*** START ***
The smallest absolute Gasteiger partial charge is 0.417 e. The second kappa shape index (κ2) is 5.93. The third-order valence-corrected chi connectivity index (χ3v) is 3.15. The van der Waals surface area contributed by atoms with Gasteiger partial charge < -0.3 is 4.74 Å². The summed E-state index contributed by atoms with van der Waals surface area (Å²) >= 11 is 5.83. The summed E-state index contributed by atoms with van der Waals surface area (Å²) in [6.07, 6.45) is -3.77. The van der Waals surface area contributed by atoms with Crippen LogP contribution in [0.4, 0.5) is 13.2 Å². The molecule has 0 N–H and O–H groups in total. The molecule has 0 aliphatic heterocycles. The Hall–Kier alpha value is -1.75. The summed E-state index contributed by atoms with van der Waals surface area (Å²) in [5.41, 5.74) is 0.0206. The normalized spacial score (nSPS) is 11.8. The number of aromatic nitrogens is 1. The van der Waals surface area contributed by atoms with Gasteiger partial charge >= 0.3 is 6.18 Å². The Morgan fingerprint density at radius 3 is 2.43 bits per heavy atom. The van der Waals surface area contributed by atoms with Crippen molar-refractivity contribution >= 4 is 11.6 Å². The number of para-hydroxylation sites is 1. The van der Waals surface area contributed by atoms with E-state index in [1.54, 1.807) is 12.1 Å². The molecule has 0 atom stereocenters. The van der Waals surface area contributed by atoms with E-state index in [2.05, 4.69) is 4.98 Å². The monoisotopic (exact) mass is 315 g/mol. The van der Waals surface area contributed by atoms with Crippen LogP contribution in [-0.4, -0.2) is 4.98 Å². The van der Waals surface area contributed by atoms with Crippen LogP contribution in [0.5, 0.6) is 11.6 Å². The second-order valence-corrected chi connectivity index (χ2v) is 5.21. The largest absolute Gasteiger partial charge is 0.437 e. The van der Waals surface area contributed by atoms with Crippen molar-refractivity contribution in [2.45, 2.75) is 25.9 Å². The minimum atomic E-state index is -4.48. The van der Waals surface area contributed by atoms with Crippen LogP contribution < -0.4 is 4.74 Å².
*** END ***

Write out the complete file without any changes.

The smallest absolute Gasteiger partial charge is 0.417 e. The second kappa shape index (κ2) is 5.93. The third-order valence-corrected chi connectivity index (χ3v) is 3.15. The van der Waals surface area contributed by atoms with Gasteiger partial charge < -0.3 is 4.74 Å². The summed E-state index contributed by atoms with van der Waals surface area (Å²) >= 11 is 5.83. The summed E-state index contributed by atoms with van der Waals surface area (Å²) in [6.07, 6.45) is -3.77. The van der Waals surface area contributed by atoms with Crippen LogP contribution in [0.4, 0.5) is 13.2 Å². The molecule has 0 N–H and O–H groups in total. The molecule has 0 aliphatic heterocycles. The Hall–Kier alpha value is -1.75. The summed E-state index contributed by atoms with van der Waals surface area (Å²) in [5.41, 5.74) is 0.0206. The normalized spacial score (nSPS) is 11.8. The number of aromatic nitrogens is 1. The van der Waals surface area contributed by atoms with Gasteiger partial charge >= 0.3 is 6.18 Å². The Morgan fingerprint density at radius 3 is 2.43 bits per heavy atom. The van der Waals surface area contributed by atoms with Crippen molar-refractivity contribution >= 4 is 11.6 Å². The number of para-hydroxylation sites is 1. The van der Waals surface area contributed by atoms with E-state index in [1.54, 1.807) is 12.1 Å². The molecule has 0 atom stereocenters. The van der Waals surface area contributed by atoms with E-state index in [2.05, 4.69) is 4.98 Å². The monoisotopic (exact) mass is 315 g/mol. The van der Waals surface area contributed by atoms with Crippen LogP contribution in [-0.4, -0.2) is 4.98 Å². The van der Waals surface area contributed by atoms with Crippen LogP contribution in [0.5, 0.6) is 11.6 Å². The second-order valence-corrected chi connectivity index (χ2v) is 5.21. The largest absolute Gasteiger partial charge is 0.437 e. The van der Waals surface area contributed by atoms with Crippen molar-refractivity contribution in [2.45, 2.75) is 25.9 Å². The minimum atomic E-state index is -4.48. The van der Waals surface area contributed by atoms with Crippen LogP contribution < -0.4 is 4.74 Å².